As nobody says, this is something that your doctor needs to explain. Because we are all in the dark about any potential change in your treatment. Also, I agree with his remarks about regular testing while taking allopurinol as normal. Otherwise, you cannot tell if your allopurinol dose is right.

      I always worry when doctors start talking about withdrawing allopurinol without good reason. I’m oversensitive on this issue. Because I’ve seen too many friends have their later years ruined by illogical ill-informed allopurinol cessation.

      Post Link: https://goutpal.net/forums/topic/testing-uric-acid/#post-9793

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    • #9815
      nobody
      Participant

      “Normal” is useless when it comes to uric acid and gout. You need to look at the actual value.

    • #9823
      Irma Reitz
      Participant

      Thanks – I quite agree. Using the Uric Acid Chart to compare. My Uric acid is .36 (6-7) which is in the Warning Zone. I have been taking 100gm Allopurinol for several years but it seems that I should increase the dose to bring the urid acid level down to below 5. At this stage I have increased the quantity of water I drink after reading Keith’s blog on that and I have found an immediate relief in my pain level.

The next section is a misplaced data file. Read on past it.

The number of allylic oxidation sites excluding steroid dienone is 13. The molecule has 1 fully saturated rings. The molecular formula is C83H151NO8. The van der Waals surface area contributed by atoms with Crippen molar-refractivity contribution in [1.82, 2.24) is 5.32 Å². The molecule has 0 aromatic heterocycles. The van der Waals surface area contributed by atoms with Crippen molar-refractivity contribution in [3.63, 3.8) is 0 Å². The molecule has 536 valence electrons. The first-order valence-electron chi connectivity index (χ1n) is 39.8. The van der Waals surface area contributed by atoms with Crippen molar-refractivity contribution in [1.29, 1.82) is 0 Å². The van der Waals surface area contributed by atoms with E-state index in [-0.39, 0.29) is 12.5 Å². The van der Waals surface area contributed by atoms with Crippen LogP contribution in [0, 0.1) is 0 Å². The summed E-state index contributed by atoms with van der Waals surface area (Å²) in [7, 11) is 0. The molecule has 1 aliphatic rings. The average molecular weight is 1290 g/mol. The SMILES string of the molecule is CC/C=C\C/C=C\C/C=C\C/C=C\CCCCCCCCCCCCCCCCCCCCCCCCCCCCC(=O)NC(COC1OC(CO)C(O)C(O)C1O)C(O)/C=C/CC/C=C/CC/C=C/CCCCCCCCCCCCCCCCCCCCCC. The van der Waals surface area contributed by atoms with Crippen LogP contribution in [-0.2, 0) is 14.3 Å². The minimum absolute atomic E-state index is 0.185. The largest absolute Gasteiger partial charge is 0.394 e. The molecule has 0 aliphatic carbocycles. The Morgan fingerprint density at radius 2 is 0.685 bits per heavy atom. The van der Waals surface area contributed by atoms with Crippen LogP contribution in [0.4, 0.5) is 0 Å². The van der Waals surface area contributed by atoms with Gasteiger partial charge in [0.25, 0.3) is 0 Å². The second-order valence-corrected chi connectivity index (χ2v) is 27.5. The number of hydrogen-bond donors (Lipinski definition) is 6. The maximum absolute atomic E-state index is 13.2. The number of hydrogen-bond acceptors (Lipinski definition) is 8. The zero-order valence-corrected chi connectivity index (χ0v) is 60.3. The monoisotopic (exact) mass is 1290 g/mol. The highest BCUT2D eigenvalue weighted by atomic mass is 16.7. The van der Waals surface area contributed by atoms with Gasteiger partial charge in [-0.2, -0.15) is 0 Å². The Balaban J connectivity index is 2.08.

• #9824
      nobody
      Participant

      I also like mine below 5 but that doesn’t mean increasing one’s allo dose is always the best course of action because there are side effects. I take a slightly different drug but in my case, the most noticeable side effect is the effect on my ALT (liver function test result), something allopurinol is also known to affect. Ideally, you would only increase your dose under medical supervision.
      Even drinking more water (generally a good idea) could have side effects if you have a kidney problem.
      Naproxen and omeprazole have side effects as well by the way. They’re pretty safe if you only take them for a few days or even weeks but I’d generally be more comfortable taking something like allopurinol every day for much longer periods.

      There is also the matter of measurement errors and random fluctuations. I like to recommend more testing so that you can average several results.
      There is little evidence that it is useful to reduce one’s uric acid under 5 but the noise in tests values is one of the reasons (together with individual and seasonal differences as well as changes in uric acid through the day as you eat, exercise and so forth) that having a safety margin is ideal. .36 is theoretically OK but too high for comfort in my opinion, especially if you aren’t testing often (the more you test, the more confident you can be that your uric acid remains at a safe level).